Sound familiar? It should. This is exactly the argument raging now by outside counsel (playing the part of professors in the article) attempting to hold onto their turf, once considered "untouchable" by technology. While it is true that computers can't "read" either student essays or litigation emails, they can be trained to recognize the salient elements that make the essay strong or the litigation email privileged. Those traits are easily describable as Rules. Either a document fits the Rules, or it doesn't. Nuances are accounted for with confidence scoring and sampling for accuracy (precision & recall). As long as there is sufficient auditing and exception handling, the work quality should be outstanding at a fraction of the time and expense of the purely manual method.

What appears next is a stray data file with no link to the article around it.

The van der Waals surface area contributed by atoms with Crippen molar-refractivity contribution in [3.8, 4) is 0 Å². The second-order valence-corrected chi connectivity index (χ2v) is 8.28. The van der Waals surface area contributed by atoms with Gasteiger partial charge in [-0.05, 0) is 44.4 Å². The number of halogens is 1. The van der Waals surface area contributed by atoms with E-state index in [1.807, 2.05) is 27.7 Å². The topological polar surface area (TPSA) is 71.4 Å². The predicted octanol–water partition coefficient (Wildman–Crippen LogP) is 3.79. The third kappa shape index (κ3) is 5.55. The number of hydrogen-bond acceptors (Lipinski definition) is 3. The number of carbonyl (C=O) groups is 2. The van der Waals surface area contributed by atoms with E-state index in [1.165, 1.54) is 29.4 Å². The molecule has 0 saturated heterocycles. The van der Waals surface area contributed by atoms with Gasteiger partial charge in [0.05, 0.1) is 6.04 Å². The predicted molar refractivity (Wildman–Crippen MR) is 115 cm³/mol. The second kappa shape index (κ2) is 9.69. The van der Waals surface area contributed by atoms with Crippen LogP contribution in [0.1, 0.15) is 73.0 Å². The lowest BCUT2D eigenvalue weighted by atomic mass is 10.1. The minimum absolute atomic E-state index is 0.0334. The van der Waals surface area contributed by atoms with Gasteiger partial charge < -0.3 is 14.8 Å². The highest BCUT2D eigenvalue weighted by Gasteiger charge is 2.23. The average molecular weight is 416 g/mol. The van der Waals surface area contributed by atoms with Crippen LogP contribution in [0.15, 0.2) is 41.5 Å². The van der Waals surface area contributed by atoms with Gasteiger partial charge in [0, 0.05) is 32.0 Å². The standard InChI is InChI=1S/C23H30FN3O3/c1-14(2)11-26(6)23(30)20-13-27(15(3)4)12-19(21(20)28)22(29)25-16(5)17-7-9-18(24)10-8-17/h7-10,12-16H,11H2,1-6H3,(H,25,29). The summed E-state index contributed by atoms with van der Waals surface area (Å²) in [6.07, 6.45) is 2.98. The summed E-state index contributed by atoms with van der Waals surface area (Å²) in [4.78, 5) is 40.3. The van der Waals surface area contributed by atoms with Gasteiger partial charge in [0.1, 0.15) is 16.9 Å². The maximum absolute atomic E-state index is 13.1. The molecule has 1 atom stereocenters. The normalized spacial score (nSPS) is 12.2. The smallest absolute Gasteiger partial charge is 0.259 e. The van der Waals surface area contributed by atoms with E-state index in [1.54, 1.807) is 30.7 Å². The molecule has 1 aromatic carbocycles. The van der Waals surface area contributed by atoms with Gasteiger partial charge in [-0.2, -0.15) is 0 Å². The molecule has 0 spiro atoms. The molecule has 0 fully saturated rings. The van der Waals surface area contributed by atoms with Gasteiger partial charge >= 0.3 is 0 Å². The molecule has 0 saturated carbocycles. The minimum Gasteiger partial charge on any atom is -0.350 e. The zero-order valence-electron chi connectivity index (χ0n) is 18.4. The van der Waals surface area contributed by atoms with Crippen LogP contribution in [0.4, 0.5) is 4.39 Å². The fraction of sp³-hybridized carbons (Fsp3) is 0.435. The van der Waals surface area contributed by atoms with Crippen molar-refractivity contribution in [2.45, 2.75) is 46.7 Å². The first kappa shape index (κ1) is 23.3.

"Although automated grading systems for multiple-choice and true-false tests are now widespread, the use of artificial intelligence technology to grade essay answers has not yet received widespread endorsement by educators and has many critics.."
If recent advances have taught us anything, it is that nothing, and certainly no job function, is immutable. It doesn't matter whether the work task is rote (like tightening bolts), cerebral (like computation) or subjective (like analysis), it can all be done by the right algorithms, utilizing the proper training, feedback and statistical sampling.
Furthermore, when subjective work product is automated, society gains impartiality, consistency, speed and reduction of cost for the same services. That allows us to do more, work faster and create better results with fewer resources – the very definition of progress.
It is time to stop fighting the obvious, accept the reality, incorporate the efficiency gain and move on. I'm ready for my essay grade, please.